Since 1997, the Michigan Gaming website has been a comprehensive resource regarding gaming in the state of Michigan. This site is an RMC Ventures, LLC publication, with contributions by the original creators of the site, Attorney David Waddell and Gaming Analyst Robert Russell, and additional contributions by Dustin Ford, and Blaine DeGracia.
Mr. Waddell and Mr. Russell are also associated with Regulatory Management Counselors, P.C., which proactively assists clients in managing regulatory issues in an effort to maximize company profits and avoid legal problems.
Created on Friday, 20 November 2015 21:04
The Midland Daily News recently reported that today, Friday, November 20, 2015, the Saginaw Chippewa Indian Tribe (“Tribe”) will disburse its semi-annual two percent distribution derived from electronic gaming machines at it properties, Soaring Eagle Casino and Resort, and the Saganing Eagles Landing Casino. Based upon the figures released by the Tribe, it generated approximately $150M in electronic gaming revenue during the six-month period.
The Tribe will be distributing $2,167,592.05 in Isabella County and another $780,037.01 in Arenac County and Norther Bay County. There were a combined 401 requests for funds made by local governments and local schools.
“This process is an opportunity for us to share some of our good fortune while alleviating some of the needs within our community,” stated Tribal Council Chief Steve Pego. “I am proud of the funding that we have provided in the past and am very hopeful for the opportunities in the future.”
The tribe allocates two percent of its annual net win from electronic games of chance to local units of government to offset costs related to the operation of their casino properties. Eligible disbursements include those to local law enforcement, public safety organizations, schools, and other public and charitable groups.
Created on Friday, 20 November 2015 21:03
On Thursday, November 19, 2015, Massachusetts Attorney General Maura Healey released a set of consumer protection regulations aimed at providing oversight into daily fantasy sports operations. In addition, a Massachusetts state court ruled that payment processing companies working with Draft Kings would be required to continue processing payments from New York, as, at the time, no formal legal action had been taken against the company in New York.
However, on November 17, 2015, the New York Attorney General filed complaints in the New York Supreme Court against FanDuel and Draft Kings with respect to their daily fantasy sports operations. Thus, daily fantasy operators are receiving mixed reactions from state officials on the legality of their operations.
The developments reflect state policy makers’ increased attention to daily fantasy sports and their evaluations of whether the activity complies with state and federal laws. Daily fantasy sports are generally distinguished between season-long fantasy contests and daily fantasy contests.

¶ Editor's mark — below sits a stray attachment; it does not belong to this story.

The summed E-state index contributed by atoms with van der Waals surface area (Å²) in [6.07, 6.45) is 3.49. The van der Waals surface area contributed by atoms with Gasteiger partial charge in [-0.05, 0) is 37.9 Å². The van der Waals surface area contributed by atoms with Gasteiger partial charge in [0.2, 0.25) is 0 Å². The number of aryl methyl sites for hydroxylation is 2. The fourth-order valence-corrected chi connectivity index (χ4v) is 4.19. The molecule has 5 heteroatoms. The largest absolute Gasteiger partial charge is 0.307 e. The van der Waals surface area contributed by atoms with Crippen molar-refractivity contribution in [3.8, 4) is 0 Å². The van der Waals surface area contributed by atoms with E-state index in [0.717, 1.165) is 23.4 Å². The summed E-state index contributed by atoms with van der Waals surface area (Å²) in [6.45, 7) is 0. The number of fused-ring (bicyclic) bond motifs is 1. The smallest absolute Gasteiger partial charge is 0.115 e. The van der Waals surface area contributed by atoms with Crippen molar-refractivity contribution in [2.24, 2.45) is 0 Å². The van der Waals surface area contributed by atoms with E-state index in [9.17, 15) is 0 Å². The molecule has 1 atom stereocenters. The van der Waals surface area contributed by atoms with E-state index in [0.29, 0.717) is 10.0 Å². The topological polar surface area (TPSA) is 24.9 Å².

Until recently, daily fantasy sports were offered in all but a few states under the theory, as stated by the daily fantasy operators, that the games are skill-based competitions that fall within an exemption to the Unlawful Internet Gaming Enforcement Act (“UIGEA”). However, state and federal policy makers have recently begun to take a closer look at the activity under state gambling laws, as well as other federal wagering laws, such as the Professional and Amateur Sports Protection Act. Below is a summary of the recent major developments in the area.
On October 16, 2015, the Nevada Attorney General issued a memorandum concluding that daily fantasy sports constituted a “sports pool” under Nevada law, requiring operators to receive a gaming license prior to offering the activity in the state. The memorandum also concluded that daily fantasy sports (whether skill-based or not) constitute a “gambling game” under state law.
In its analysis, the Attorney General’s office stated that “the determination of whether an activity constitutes a gambling game or a sports pool under Nevada law does not require analysis of the level of skill involved.” The memorandum also refuted the daily fantasy operators’ reliance on UIGEA’s language, finding that “UIGEA is irrelevant to determining the legality of daily fantasy sports under Nevada law.”
On November 10, 2015, the New York Attorney General’s office sent cease and desist letters to Draft Kings and FanDuel, alleging that the companies were offering illegal gambling games in violation of the New York Penal Laws and also in violation of the state’s business laws related to deceptive practices. In advance of the lawsuit, both companies filed for a temporary restraining order in state court seeking to prevent the state from taking legal action against their operations. The request, however, was denied November 16, with the judge setting a hearing date for November 25. On November 17, the Attorney General filed complaints against both companies in the New York Supreme Court.
Neither Draft Kings nor FanDuel have filed an answer in the case at this time.
On November 19, 2015, Massachusetts Attorney General Maura Healey announced proposed regulations under the state’s consumer protection laws designed to regulate daily fantasy sports. In a press release on the matter, Healey stated that “[t]hese regulations are a first of their kind for the Daily Fantasy Sports industry, and they focus on protecting minors, ensuring truthful advertising, bringing more transparency to the industry, and leveling the playing field for all consumers.”